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Digital technology is a valid solution to the significant, yet not sufficiently discussed, issue of ageism. In light of International Youth Day 2022, a world leveraging the full potential of all generations is necessary.

The key to sustainable development is fostering fair intergenerational relations and opportunities, ensuring that no one is left behind. An essential factor in achieving this is building a greater sense of connectedness through digital technology.

In a highly digitalized society, equal opportunities to access and use digital technology are critical for social inclusion and participation. By empowering the youth, maximizing new ways of working and removing the stereotype of ageism towards older people, the lack of diversity in a digital future can be addressed.

Creating a world for all ages is a universal objective, since both older and younger people deserve the right to be connected. Efforts in bridging the gap in device familiarity, service access and online platforms are ongoing and deemed particularly valuable in the long run. 

Youth in ICT

Ensuring the prevalence of digital literacy can empower young individuals to become more digitally engaged and to hold more positive attitudes toward their own aging. It is more likely that tech-native and digital-savvy youths can immerse themselves within a digital economy.

In the Middle East, countries like the United Arab Emirates (UAE) and the Kingdom of Saudi Arabia (KSA) are leading the way in reducing the digital skills gap. The Arab world has one of the largest youth populations globally. By starting early with digital education, the youth can be well equipped for the future workforce.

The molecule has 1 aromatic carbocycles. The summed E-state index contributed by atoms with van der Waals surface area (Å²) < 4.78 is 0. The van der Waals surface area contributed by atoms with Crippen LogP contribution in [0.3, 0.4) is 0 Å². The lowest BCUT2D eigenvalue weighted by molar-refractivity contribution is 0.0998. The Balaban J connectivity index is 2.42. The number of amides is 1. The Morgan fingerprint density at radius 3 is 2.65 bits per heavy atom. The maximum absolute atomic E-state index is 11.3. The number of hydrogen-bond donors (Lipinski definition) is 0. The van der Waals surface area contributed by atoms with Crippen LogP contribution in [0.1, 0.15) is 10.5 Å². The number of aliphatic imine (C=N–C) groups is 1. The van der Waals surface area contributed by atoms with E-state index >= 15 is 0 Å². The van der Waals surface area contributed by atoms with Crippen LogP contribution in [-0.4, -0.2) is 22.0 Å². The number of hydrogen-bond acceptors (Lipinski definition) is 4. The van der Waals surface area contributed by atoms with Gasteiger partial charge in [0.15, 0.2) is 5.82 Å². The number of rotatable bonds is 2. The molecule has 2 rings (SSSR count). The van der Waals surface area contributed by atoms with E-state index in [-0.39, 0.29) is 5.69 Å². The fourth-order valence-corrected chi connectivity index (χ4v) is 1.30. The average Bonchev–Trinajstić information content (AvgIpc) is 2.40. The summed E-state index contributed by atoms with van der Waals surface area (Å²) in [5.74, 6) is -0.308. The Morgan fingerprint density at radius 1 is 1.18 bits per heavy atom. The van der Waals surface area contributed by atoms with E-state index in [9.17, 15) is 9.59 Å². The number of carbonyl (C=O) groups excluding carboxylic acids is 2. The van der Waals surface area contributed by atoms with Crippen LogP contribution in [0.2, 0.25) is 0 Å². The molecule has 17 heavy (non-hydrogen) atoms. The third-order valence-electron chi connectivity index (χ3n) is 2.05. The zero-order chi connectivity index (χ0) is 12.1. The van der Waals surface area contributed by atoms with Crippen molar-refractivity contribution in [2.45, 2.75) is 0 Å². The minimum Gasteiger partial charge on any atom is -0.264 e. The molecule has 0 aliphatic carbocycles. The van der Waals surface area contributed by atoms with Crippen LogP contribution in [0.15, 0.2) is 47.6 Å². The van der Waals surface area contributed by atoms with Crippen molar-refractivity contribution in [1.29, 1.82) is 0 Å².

Schools are now using various forms of online education platforms, with the more ambitious institutions adopting cloud-based communications, virtual reality, augmented reality and other immersive technologies. This helps students be more well versed in technologies early and easily shift to learning advanced ICT skills later on (e.g. artificial intelligence (AI), robotics, cloud, cybersecurity, etc.)

Government authorities and the ICT industry – particularly telecom players – contribute to building the talent ecosystem through open collaboration with academia and tech-intensive initiatives. Companies like Huawei and Ericsson are actively engaging in developing the most talented youth, locally and globally.

Participating in the modern world is putting a lot of pressure on learning new digital technologies and skills. This is why the approach to digital literacy must be tailor-made and adjusted in the best possible way, from primary age.

This will add great value to minors’ capabilities to make informed life choices and decisions while being involved in tech-focused industries. Indeed, ubiquitous connectivity will create new business models that demand entirely new talents and skills. A great example of this is seen nowadays in the rise of digital nomads within the gig economy.

Digital Nomads

Powered by digital technology, remote work and flexible hours are enjoyed by millions of digital nomads worldwide. To define, digital nomads are location-independent people who make a living by working online. They can constantly be on the move as long as they can stay connected.

Investopedia research found that the average Nomad is about 35 years old, with income skewing higher than average – 38% earning $75,000 and above and about 26% earning less than $25,000 per year.

As part of the gig economy on the rise, these digital nomads adapt to the changing nature of work and embrace digital upskilling. Whether you are just a fresh graduate or you already have plenty of professional experience, having a balanced mix of hard and soft skills is key for a lucrative digital career. These include important 21st-century capabilities such as excellent communication, creativity, design thinking, leadership skills and innovation.